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SoftCard is a trademark of Microsoft. Apple II and 
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Inc. CP/M is a registered trademark of Digital 
Research. Inc. 




CONSUMER^ PRODUCTS 



Microsoft Consumer Products, 400 108th Ave. N.E., 
Bellevue. WA 98004. (206) 454-1315 



are employed in a manner similar to variables in BASIC 
and other high-level languages. The control registers are 
referred to by function name and either control some 





HHAT 00 YOU MftHT TO 00 HOW? 


1. 


START ft ROBOT BATTLE 


2. 


ASSEMBLE OR TEST A ROBOT 


3. 


EDIT ROBOT SOURCE C00E 


4. 


SWITCH SOUND (HON OH) 


5. 


HAKE ROBOT STORAGE DISKS 


6. 


EXIT TO APPLESOFT BASIC 


7. 


SCHEOULE AH AUTOMATIC MATCH 


8. 


RUN A SCHEDULED MATCH 



Photo 1: The game's main menu. Playing Robotwar isn't simply 
a matter of starting a battle. A robot's program must first be 
written, assembled, then tested and debugged before a series of 
matches can be scheduled. Some menu selections, such as "2" 
(exit to the assembler), respond with a submenu — the game is 
mostly menu-driven. 



robot function or provide information from sensors. 
(There is also an indexing scheme that could make for 
some very sophisticated programs.) 

Motion is controlled by storing numbers in the 
SPEEDX and SPEEDY registers. These registers set the 
robot's speed in the east/west and north/south directions 
respectively and show the robot's current position within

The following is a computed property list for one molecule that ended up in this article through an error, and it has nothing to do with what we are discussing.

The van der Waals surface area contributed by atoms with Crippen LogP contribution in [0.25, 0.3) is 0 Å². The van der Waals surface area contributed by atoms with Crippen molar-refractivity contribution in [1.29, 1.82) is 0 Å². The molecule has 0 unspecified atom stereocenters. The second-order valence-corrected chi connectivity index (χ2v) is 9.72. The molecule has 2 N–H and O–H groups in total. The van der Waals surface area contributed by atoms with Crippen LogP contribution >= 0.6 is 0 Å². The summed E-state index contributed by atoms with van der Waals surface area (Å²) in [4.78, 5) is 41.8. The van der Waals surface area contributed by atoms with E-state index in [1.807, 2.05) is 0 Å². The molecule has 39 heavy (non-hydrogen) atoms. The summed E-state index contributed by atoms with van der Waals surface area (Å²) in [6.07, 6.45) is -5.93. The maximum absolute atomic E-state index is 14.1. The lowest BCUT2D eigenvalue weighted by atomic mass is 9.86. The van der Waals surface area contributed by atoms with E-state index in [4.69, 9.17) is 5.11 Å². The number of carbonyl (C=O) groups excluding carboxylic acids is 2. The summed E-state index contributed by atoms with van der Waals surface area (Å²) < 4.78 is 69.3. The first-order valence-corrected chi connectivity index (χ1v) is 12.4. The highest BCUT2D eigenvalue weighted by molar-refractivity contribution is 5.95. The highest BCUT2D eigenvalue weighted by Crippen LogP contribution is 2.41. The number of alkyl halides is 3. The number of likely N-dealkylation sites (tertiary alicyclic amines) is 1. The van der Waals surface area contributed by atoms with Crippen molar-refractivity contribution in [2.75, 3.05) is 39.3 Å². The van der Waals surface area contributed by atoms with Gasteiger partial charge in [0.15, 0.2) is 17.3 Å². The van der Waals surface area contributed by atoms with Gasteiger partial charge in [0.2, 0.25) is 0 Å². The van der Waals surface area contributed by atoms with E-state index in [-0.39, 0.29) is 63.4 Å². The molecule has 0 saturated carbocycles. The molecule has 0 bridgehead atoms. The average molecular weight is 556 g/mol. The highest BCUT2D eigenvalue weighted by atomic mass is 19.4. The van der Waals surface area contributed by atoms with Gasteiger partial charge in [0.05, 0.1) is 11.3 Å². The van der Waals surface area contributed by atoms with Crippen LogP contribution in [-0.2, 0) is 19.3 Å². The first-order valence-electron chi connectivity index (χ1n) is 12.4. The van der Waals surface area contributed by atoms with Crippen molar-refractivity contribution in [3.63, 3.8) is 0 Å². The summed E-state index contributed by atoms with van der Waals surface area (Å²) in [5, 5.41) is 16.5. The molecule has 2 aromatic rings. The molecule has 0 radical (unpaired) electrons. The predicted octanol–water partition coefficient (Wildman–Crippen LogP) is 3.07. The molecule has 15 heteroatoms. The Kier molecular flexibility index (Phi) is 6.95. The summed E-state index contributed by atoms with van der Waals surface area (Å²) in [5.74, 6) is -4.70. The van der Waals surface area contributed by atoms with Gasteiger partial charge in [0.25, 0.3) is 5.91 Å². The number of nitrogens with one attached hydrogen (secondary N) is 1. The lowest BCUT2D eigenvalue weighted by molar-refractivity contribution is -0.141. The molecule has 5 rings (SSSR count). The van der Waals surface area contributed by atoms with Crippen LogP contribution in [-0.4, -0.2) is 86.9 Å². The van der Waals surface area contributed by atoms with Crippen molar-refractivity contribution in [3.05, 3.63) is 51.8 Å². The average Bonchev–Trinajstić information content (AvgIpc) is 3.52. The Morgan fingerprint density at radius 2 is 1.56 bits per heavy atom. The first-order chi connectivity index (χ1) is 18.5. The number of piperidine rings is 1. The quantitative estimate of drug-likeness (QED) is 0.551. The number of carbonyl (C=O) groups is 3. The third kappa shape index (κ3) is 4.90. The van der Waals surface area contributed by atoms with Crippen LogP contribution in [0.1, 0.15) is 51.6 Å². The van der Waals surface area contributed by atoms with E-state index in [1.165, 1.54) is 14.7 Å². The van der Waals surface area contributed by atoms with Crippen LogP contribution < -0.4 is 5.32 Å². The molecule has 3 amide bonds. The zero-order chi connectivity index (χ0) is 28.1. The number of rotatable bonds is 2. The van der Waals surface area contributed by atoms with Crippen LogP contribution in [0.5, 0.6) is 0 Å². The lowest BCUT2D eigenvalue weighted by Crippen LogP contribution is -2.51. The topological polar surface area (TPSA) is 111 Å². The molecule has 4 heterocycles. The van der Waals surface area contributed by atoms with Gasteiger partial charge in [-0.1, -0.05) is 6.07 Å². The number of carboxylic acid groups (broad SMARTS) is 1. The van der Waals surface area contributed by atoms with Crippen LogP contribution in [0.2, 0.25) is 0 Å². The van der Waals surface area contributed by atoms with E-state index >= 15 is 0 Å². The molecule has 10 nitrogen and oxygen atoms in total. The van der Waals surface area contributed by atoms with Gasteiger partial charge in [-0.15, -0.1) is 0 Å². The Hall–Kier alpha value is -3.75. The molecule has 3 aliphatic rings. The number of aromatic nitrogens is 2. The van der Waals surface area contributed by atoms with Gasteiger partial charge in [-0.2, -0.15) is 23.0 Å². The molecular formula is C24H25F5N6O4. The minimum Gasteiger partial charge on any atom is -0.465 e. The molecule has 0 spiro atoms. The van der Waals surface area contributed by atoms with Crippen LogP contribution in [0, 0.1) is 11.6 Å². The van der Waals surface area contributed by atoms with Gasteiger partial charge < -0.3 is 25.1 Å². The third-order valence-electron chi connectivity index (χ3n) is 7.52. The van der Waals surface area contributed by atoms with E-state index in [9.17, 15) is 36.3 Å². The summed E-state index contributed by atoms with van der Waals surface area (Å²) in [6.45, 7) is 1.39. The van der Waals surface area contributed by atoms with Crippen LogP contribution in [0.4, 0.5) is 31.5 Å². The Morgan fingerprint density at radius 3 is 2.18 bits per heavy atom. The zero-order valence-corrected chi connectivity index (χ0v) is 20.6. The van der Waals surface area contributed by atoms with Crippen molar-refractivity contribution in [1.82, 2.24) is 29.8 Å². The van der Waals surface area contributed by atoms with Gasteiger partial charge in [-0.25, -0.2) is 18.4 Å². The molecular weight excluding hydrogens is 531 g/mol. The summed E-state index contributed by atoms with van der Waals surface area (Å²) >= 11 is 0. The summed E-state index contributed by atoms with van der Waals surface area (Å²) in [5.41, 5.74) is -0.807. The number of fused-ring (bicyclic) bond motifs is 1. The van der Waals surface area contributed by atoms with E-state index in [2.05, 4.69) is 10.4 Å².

the arena. Maximum speed is obtained when the value 
255 or —255 is placed in the registers, with sign in- 
dicating direction. Of course, the robot has mass and in- 
ertia, so it's always necessary to allow for acceleration 
and deceleration times in your programming. 

To fire the robot's gun, first store a degree value in the 
AIM register to swivel the gun. When a distance value is 
sent to the SHOT register, the gun is fired, and the shell 
explodes at the distance set. After a shot, the gun must be 
allowed to cool. When the temperature reading stored by 
the gun mechanism in the SHOT register reaches zero, 
the gun is ready to fire again. 

The radar unit sends out a narrow-beam pulse when a 
degree value is stored in the RADAR register. The value 
returned in the register indicates the distance to a detected 
object. If the value returned is positive, the object is a 
wall. If it is negative, the object is a robot. By first detect- 
ing another robot with the radar and then transferring the 
position and distance information to the AIM and SHOT 
registers, your robot can intelligently seek out and 
destroy other robots. 




THE CAT'S-EYE VIEW 

Get a lion's share of graphic capabilities 
at a price that will make you purr. 

CAT digital graphic systems interface with S-100, PDP-11, LSI-11 and other host 
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• Flash digitizer to grab your image from camera, broadcast or recording in as 
little as 1/60 of a second. 



• Highest possible resolution— up to 484x512x8, 242x512x16 or 242x256x24. 

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• Light-pen input and other useful options. 

• Flexibility to fit your computer imaging needs within the 
CAT-100 through CAT-800 and CBX series. Call us for a 
CAT that suits your application . . . and your budget. 



MM DIGITAL GRAPHIC SYSTEMS, INC. 

935 Industrial Avenue, Palo Alto, CA 94303 
Call (415) 856-2500 



26 December 1981 © BYTE Publications Inc 



Circle 123 on Inquiry card. 



Circle 25 on inquiry card. 



Take a look at our EPROM blaster 
for your Apple" or TRS-80;